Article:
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SQL0101N The statement is too long or too complex. SQLSTATE=54001

P: n/a
DB2 9.5

I keep geting the message.

SQL0101N The statement is too long or too complex. SQLSTATE=54001

When one of my sql statements takes over 60 seconds to compile the sql
statement.
Is there any parameter that controls how long DB2 allows a statement
to compile for.

I have increased the statement heap size and this does not solve the
problem.

Eric.
Jul 2 '08 #1
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3 Replies


P: n/a
Eric Davidson wrote:
DB2 9.5

I keep geting the message.

SQL0101N The statement is too long or too complex. SQLSTATE=54001

When one of my sql statements takes over 60 seconds to compile the sql
statement.
Is there any parameter that controls how long DB2 allows a statement
to compile for.

I have increased the statement heap size and this does not solve the
problem.

Eric.
How much have you increased the statement heap? With one extremely
complex query we wound up increasing it to 32768 (pages, or 128Mb)
before we got rid of the warnings about sub-optimal performance (we
didn't get full blown errors in our case).

Strangely, we're on 9.5, and despite STMTHEAP being set to AUTOMATIC,
it didn't increase the allocation by a single page while these warnings
were occurring - eventually we set it to manual and just kept doubling
the setting until the warning disappeared. The actual amount we
required is probably somewhere between 64Mb and 128Mb, but we're not
short of memory on the server, so I didn't bother refining the setting
to find out where the cutoff was.
Cheers,

Dave.
Jul 3 '08 #2

P: n/a
Eric Davidson wrote:
DB2 9.5

I keep geting the message.

SQL0101N The statement is too long or too complex. SQLSTATE=54001
Is this an UPDATE/DELETE or INSERT statement?
Do you have triggers on the table and/or RI?
Does the trigger update other tables which have triggers, which....
(you get the picture).
Similar scenarios can happen with SQL Functions calling SQL Functions.
Oftentimes I have seen stuff liek this:
VALUES CASE WHEN compelxfoo() = 1 THEN 1 WHEN complexfoo() = 2 THEN 2
.....END

Teh macro extension of SQL Function and triggers can get you in trouble...

So please post (or send me if you feel more comfortable with it) more
info (statement text and involved object defs)

Cheers
Serge
--
Serge Rielau
DB2 Solutions Development
IBM Toronto Lab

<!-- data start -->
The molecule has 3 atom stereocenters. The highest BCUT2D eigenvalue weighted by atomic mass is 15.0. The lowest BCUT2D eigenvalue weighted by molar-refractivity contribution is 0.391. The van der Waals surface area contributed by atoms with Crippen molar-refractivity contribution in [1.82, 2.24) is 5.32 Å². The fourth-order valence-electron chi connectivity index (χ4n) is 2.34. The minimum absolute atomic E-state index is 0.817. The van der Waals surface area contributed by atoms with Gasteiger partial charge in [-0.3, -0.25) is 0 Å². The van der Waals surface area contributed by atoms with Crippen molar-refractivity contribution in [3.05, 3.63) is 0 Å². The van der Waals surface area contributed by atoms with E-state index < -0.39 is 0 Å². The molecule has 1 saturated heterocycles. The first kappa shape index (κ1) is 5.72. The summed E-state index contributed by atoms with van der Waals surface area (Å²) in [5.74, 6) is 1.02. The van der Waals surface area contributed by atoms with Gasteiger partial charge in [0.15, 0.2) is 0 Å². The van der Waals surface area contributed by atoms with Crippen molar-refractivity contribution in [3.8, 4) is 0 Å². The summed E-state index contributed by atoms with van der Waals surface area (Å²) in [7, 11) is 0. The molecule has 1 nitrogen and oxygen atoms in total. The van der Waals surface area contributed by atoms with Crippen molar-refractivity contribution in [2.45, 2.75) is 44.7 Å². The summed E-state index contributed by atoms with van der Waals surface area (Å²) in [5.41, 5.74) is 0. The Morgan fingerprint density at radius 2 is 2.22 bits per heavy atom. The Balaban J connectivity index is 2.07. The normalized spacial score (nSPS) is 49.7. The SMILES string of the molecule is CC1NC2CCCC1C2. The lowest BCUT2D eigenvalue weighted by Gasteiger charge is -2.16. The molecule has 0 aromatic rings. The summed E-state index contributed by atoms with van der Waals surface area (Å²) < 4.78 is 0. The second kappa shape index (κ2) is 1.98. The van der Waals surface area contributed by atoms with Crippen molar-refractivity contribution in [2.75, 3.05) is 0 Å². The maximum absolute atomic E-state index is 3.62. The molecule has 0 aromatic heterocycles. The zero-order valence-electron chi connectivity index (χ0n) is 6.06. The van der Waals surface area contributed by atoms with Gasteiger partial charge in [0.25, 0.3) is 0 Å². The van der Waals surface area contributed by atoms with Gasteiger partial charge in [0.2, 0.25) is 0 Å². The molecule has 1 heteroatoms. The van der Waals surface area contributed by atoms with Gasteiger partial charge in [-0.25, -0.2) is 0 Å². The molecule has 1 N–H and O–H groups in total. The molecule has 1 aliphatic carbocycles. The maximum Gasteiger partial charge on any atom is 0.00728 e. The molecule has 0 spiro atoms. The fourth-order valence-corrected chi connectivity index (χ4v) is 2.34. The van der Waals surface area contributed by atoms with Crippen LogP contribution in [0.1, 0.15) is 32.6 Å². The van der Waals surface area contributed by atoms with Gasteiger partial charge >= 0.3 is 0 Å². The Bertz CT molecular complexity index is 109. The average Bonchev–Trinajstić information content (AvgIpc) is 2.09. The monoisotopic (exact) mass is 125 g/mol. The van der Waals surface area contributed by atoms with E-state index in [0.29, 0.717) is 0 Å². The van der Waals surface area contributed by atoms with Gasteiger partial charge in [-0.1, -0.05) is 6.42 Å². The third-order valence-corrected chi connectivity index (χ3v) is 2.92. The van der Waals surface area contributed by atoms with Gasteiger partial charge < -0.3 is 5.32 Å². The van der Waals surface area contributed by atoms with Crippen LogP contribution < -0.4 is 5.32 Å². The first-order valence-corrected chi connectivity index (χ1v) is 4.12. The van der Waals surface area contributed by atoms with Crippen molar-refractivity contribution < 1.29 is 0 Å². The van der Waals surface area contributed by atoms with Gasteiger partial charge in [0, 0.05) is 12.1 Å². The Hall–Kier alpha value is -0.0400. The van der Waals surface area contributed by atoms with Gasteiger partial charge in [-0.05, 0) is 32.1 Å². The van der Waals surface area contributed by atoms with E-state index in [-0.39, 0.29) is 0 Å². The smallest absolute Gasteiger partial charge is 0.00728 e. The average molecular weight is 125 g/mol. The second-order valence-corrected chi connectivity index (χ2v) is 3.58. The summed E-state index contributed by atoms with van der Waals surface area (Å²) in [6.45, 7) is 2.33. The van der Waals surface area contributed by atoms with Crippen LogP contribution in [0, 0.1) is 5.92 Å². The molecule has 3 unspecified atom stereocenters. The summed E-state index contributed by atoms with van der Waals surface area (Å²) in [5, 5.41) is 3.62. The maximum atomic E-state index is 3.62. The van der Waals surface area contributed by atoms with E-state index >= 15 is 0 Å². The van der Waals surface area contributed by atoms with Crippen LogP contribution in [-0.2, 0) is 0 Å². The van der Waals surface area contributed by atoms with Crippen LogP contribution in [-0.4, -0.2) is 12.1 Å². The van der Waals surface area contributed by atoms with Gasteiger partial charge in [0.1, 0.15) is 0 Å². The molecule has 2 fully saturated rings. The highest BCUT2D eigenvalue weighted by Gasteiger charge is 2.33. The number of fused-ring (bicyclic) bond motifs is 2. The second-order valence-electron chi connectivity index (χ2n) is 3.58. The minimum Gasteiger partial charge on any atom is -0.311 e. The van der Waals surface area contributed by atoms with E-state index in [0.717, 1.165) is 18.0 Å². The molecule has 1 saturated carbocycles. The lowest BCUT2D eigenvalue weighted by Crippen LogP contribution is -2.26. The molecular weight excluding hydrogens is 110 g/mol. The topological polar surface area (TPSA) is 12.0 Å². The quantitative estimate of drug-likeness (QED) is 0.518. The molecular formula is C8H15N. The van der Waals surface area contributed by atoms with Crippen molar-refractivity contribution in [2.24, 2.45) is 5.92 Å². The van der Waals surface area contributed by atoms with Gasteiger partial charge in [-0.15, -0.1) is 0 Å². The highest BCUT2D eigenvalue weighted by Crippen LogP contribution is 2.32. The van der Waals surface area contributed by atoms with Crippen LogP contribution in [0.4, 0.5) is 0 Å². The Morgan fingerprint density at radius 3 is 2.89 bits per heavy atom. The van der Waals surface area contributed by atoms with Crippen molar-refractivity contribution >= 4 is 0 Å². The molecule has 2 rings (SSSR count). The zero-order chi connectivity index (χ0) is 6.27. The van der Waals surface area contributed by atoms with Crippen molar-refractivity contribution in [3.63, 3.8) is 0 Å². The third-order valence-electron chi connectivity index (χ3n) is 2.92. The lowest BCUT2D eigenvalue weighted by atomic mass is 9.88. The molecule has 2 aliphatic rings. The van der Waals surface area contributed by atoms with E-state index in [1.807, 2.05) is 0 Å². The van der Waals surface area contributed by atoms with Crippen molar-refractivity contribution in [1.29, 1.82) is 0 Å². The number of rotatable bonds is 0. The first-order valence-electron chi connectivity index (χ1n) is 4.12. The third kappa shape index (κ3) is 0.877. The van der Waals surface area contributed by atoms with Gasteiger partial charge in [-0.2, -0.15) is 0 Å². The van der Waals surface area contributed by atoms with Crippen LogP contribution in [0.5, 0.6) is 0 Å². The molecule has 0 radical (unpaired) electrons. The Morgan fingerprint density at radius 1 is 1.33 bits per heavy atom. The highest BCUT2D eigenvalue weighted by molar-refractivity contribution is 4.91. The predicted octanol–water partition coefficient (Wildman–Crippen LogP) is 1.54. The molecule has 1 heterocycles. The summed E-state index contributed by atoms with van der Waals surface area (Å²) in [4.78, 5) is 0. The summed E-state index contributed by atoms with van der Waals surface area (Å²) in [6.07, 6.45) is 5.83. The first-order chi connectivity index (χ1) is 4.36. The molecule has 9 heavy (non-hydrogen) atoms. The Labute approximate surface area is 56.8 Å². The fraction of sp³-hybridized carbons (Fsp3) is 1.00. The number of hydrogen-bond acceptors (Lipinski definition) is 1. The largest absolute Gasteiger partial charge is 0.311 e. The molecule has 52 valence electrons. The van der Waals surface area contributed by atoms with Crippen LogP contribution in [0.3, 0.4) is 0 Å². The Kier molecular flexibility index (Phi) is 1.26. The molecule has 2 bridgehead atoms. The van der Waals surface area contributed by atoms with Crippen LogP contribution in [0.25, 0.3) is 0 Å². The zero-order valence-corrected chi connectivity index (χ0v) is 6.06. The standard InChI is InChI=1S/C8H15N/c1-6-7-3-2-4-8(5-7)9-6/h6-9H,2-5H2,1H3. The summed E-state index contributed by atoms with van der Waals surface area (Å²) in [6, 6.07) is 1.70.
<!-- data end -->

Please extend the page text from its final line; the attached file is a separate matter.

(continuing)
Jul 3 '08 #3

P: n/a
On Jul 2, 8:56 pm, "Dave Hughes" <d...@waveform.plus.comwrote:
Eric Davidson wrote:
DB2 9.5
I keep geting the message.
SQL0101N The statement is too long or too complex. SQLSTATE=54001
When one of my sql statements takes over 60 seconds to compile the sql
statement.
Is there any parameter that controls how long DB2 allows a statement
to compile for.
I have increased the statement heap size and this does not solve the
problem.
Eric.

How much have you increased the statement heap? With one extremely
complex query we wound up increasing it to 32768 (pages, or 128Mb)
before we got rid of the warnings about sub-optimal performance (we
didn't get full blown errors in our case).

Strangely, we're on 9.5, and despite STMTHEAP being set to AUTOMATIC,
it didn't increase the allocation by a single page while these warnings
were occurring - eventually we set it to manual and just kept doubling
the setting until the warning disappeared. The actual amount we
required is probably somewhere between 64Mb and 128Mb, but we're not
short of memory on the server, so I didn't bother refining the setting
to find out where the cutoff was.

Cheers,

Dave.
Hi Dave,

This behaviour you notice is documented with the stmtheap database
configuration parameter:

Recommendation: In most cases the default AUTOMATIC setting for this
parameter is acceptable. When set to AUTOMATIC, there is an internal
limit on the total amount of memory allocated during the dynamic
programming join enumeration phase of compilation. If this limit is
exceeded, the statement is compiled using greedy join enumeration, and
is only limited by the amount of remaining appl_memory or
instance_memory, or both. If your application is receiving SQL0437W
warnings, and the runtime performance for your query is not
acceptable, you might want to consider setting a sufficiently large
manual stmtheap value to ensure that dynamic join enumeration is
always used.

So, in your case, you were hitting the internal memory limit during
dynamic join enumeration, so DB2 automatically switched to greedy join
enumeration to complete the query compilation (which uses much less
memory). The rationale for this behaviour is that some queries may
require huge amounts of memory during dynamic join enumeration, and we
don't want a single query compilation to consume all the memory on the
box. Once we fallback on greedy join enumeration, we lift the
internal memory limit (only when stmtheap is set to AUTOMATIC), to try
to ensure we can succesfully compile the statement.

Eric,

If you get the SQL0101N error even when stmtheap is set to AUTOMATIC
(as opposed to a SQL0437W warning), then changing stmtheap to a fixed
value (no matter how large) will not likely fix the problem (since
setting stmtheap to a fixed value imposes an upper bound on the heap,
whereas there is no fixed heap upper bound during greedy join
enumeration when it's set to AUTOMATIC). It's possible that you're
running out of memory for the entire instance (you can use the
admin_get_dbp_mem_usage table function or 'db2pd -dbptnmem' to query
your instance's memory consumption). Or, there may be other reasons
why the compiler is unable to compile your statement - you may need to
alter your statement, or change your optimization class settings (I'm
not too familiar with the compiler/optimizer's inner workings, but if
you post your SQL statement, I'm sure some other forum lurkers may be
able to help you out :-) ).

Cheers,
Liam.
Jul 3 '08 #4

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